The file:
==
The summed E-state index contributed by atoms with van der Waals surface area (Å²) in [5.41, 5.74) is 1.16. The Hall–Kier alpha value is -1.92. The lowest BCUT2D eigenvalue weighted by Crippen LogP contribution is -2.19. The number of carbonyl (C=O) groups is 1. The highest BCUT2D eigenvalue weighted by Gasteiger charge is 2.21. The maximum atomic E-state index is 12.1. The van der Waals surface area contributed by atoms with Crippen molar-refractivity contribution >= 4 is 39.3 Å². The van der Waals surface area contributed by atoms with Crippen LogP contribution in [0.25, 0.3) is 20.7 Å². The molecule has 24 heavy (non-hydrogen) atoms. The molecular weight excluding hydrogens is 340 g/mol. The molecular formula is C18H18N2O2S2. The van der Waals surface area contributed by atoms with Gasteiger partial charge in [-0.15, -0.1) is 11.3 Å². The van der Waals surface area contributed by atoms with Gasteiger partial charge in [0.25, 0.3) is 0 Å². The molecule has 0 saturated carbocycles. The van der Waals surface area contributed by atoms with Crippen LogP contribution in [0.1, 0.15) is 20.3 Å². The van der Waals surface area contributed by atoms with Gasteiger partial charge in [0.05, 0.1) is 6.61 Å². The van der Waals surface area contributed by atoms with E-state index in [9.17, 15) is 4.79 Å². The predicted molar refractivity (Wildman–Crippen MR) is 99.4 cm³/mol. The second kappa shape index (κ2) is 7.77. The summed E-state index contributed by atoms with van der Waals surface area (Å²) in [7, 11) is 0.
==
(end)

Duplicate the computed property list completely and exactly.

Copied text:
The summed E-state index contributed by atoms with van der Waals surface area (Å²) in [5.41, 5.74) is 1.16. The Hall–Kier alpha value is -1.92. The lowest BCUT2D eigenvalue weighted by Crippen LogP contribution is -2.19. The number of carbonyl (C=O) groups is 1. The highest BCUT2D eigenvalue weighted by Gasteiger charge is 2.21. The maximum atomic E-state index is 12.1. The van der Waals surface area contributed by atoms with Crippen molar-refractivity contribution >= 4 is 39.3 Å². The van der Waals surface area contributed by atoms with Crippen LogP contribution in [0.25, 0.3) is 20.7 Å². The molecule has 24 heavy (non-hydrogen) atoms. The molecular weight excluding hydrogens is 340 g/mol. The molecular formula is C18H18N2O2S2. The van der Waals surface area contributed by atoms with Gasteiger partial charge in [-0.15, -0.1) is 11.3 Å². The van der Waals surface area contributed by atoms with Gasteiger partial charge in [0.25, 0.3) is 0 Å². The molecule has 0 saturated carbocycles. The van der Waals surface area contributed by atoms with Crippen LogP contribution in [0.1, 0.15) is 20.3 Å². The van der Waals surface area contributed by atoms with Gasteiger partial charge in [0.05, 0.1) is 6.61 Å². The van der Waals surface area contributed by atoms with E-state index in [9.17, 15) is 4.79 Å². The predicted molar refractivity (Wildman–Crippen MR) is 99.4 cm³/mol. The second kappa shape index (κ2) is 7.77. The summed E-state index contributed by atoms with van der Waals surface area (Å²) in [7, 11) is 0.